Now, to be sure, there are things that I do miss about Gotham. I loved the city’s sense of history, its unique mix of Piranesian-Gothic architecture, and its bustling nightlife. Columbus has some very nice restaurants and bars—I really enjoy trying out the wide range of vendors at the North Market, and sampling the many delicious craft beers at Wolf’s Ridge Brewing—but I’ve yet to find a massive underground industrial-techno music club that can hold a candle to Gotham’s Iceberg Lounge.
Also, the public transit in Gotham gets a bad rap—probably because of how often people are chased down by face-painted gangs on it, only to be saved at the last minute by a masked vigilante who seems to be working through some personal issues of his own, or how the elevated trains themselves are occasionally repurposed as weapons of mass destruction—but you can’t beat their speed and convenience. I’ve found that the COTA bus system here, while clean and safe, just doesn’t get me everywhere I need to go. I’m paying less in rent, yes, but some of that money’s going to have to go to buying a car.
Can I tell you what’s really weird, though?
I have to confess… occasionally, I’ve found myself missing the villains.
I know, I know—it sounds crazy! Don’t get me wrong, those villains were a large part of the reason why I left Gotham. You can only see a big civic event like the Christmas tree-lighting ceremony or police commissioner’s decoy funeral hijacked by Tommy-gun toting henchmen in clown makeup so many times before it starts to get a little tiresome, and you find yourself considering those “move to Ohio” billboards that have popped up around town.
After six months here, though, I’ve started to realize how much I’d come to appreciate them as part of what made Gotham feel so unique. Sure, it’s easier knowing that you can go to work, the park, or a sporting event without worrying about what a heartbroken scientist driven mad by his wife’s terminal illness, a deranged former district attorney, or the disfigured scion of a prominent local family who was abandoned at birth, set adrift in the sewers and grew up in a cavern under the zoo’s penguin exhibit might do.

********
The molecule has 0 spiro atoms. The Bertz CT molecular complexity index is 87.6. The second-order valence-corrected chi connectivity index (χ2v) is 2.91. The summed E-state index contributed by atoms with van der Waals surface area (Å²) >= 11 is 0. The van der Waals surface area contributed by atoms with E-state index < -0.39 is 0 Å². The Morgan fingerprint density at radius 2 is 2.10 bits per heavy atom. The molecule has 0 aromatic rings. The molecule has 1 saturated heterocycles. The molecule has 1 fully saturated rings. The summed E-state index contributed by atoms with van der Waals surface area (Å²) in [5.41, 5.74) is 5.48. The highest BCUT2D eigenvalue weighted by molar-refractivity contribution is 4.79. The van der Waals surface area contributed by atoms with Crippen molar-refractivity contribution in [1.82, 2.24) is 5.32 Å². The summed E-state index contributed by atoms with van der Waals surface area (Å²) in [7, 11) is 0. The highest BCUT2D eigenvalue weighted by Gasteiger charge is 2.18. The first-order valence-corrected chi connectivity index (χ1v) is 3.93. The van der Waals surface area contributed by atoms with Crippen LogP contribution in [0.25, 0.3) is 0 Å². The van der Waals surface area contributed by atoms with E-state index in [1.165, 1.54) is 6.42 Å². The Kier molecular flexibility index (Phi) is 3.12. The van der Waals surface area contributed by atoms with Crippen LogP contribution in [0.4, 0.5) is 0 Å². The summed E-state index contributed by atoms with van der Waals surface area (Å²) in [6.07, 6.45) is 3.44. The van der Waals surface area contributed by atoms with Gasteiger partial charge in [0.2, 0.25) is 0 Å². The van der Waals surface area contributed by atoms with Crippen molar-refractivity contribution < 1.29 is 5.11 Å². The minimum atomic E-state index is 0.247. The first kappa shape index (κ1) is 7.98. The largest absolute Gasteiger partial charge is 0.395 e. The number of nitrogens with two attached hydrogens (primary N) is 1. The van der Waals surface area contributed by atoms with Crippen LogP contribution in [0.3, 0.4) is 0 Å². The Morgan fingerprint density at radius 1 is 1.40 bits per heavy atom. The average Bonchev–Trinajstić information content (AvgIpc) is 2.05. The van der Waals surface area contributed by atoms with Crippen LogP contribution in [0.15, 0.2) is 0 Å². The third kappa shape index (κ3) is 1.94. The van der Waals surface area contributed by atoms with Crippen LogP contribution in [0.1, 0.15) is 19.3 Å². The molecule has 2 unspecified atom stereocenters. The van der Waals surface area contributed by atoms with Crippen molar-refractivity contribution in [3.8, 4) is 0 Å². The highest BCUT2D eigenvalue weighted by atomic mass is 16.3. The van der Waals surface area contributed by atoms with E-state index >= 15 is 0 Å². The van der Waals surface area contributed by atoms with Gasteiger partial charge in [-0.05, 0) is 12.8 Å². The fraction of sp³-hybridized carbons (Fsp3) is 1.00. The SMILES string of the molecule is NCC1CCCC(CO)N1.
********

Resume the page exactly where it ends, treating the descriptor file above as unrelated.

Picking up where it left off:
But those guys really did give the city character.
It’s why every movie and TV show is set there, right? It’s why people move there. Gotham just had that “it” factor, even if “it” meant occasionally having to solve a seemingly-unsolvable riddle in order to stay alive.
A couple weeks ago, I got excited.
I was sitting at a local brewpub, enjoying a burger and fries and watching the Ohio State Buckeyes football team play their spring game on television. I haven’t been much into sports in recent years—the Gotham Knights’ stadium being blown up in the middle of a game really did put a damper on the local teams’ ability to attract free-agents—but everyone here is so football-mad, I figured, when in Rome, right?
Well, I was getting kinda bored, but then the camera panned to the front row of seats along the end zone, and I saw something that made me sit up bolt-straight on my barstool. Costumed henchmen. This was it, I thought. A supervillain was about to make a cinematically-grand entrance, kill the mayor, and announce their grand plan for remaking society in their twisted image. Finally, something familiar!
“Ugh, these a-holes again,” the bartender sighed.
“Oh, you know who they are?”, I asked, perhaps a bit too eagerly. “Who do they work for? Hugo Strange? The Black Mask? Ra’s Al-Ghul?”
“Ra’s Al-who? What are you talking about? No, they’re just these over-the-top football fans. That guy in the hat’s a real jackass. Went to a funeral he wasn’t even invited to and autographed the memorial.”
I slunk back down in on my stool.
I suppose it’s for the best, I thought. I’m safer here. I have a good job at a bank, a nice one-bedroom apartment and a standing invitation to join an adult kickball league. I’m happier, healthier, and I haven’t been on a hijacked ferry-boat once since I moved here.
But I’m just bored, y’know.
And now this?
Maybe I’ll become the Joker.
This town seems like it could use one.
—Scott Hines (@actioncookbook)